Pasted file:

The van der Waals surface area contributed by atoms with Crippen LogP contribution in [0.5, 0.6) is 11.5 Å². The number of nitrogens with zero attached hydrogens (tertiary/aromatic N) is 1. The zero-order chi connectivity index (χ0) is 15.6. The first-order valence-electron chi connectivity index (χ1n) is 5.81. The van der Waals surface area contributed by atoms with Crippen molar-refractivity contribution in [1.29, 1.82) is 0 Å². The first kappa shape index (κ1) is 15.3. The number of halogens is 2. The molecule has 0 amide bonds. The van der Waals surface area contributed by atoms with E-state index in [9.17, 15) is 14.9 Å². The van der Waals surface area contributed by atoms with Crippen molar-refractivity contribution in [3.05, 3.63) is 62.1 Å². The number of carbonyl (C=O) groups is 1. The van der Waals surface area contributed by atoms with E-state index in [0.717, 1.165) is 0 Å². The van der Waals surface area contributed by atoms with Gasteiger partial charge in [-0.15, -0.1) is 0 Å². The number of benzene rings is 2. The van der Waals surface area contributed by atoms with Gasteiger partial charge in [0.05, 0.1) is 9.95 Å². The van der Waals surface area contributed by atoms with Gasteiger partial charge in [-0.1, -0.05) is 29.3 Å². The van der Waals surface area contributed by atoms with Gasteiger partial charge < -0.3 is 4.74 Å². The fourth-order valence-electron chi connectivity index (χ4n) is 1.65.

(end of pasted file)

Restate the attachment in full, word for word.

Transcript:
The van der Waals surface area contributed by atoms with Crippen LogP contribution in [0.5, 0.6) is 11.5 Å². The number of nitrogens with zero attached hydrogens (tertiary/aromatic N) is 1. The zero-order chi connectivity index (χ0) is 15.6. The first-order valence-electron chi connectivity index (χ1n) is 5.81. The van der Waals surface area contributed by atoms with Crippen molar-refractivity contribution in [1.29, 1.82) is 0 Å². The first kappa shape index (κ1) is 15.3. The number of halogens is 2. The molecule has 0 amide bonds. The van der Waals surface area contributed by atoms with E-state index in [9.17, 15) is 14.9 Å². The van der Waals surface area contributed by atoms with Crippen molar-refractivity contribution in [3.05, 3.63) is 62.1 Å². The number of carbonyl (C=O) groups is 1. The van der Waals surface area contributed by atoms with E-state index in [0.717, 1.165) is 0 Å². The van der Waals surface area contributed by atoms with Gasteiger partial charge in [-0.15, -0.1) is 0 Å². The number of benzene rings is 2. The van der Waals surface area contributed by atoms with Gasteiger partial charge in [0.05, 0.1) is 9.95 Å². The van der Waals surface area contributed by atoms with Gasteiger partial charge in [-0.1, -0.05) is 29.3 Å². The van der Waals surface area contributed by atoms with Gasteiger partial charge < -0.3 is 4.74 Å². The fourth-order valence-electron chi connectivity index (χ4n) is 1.65.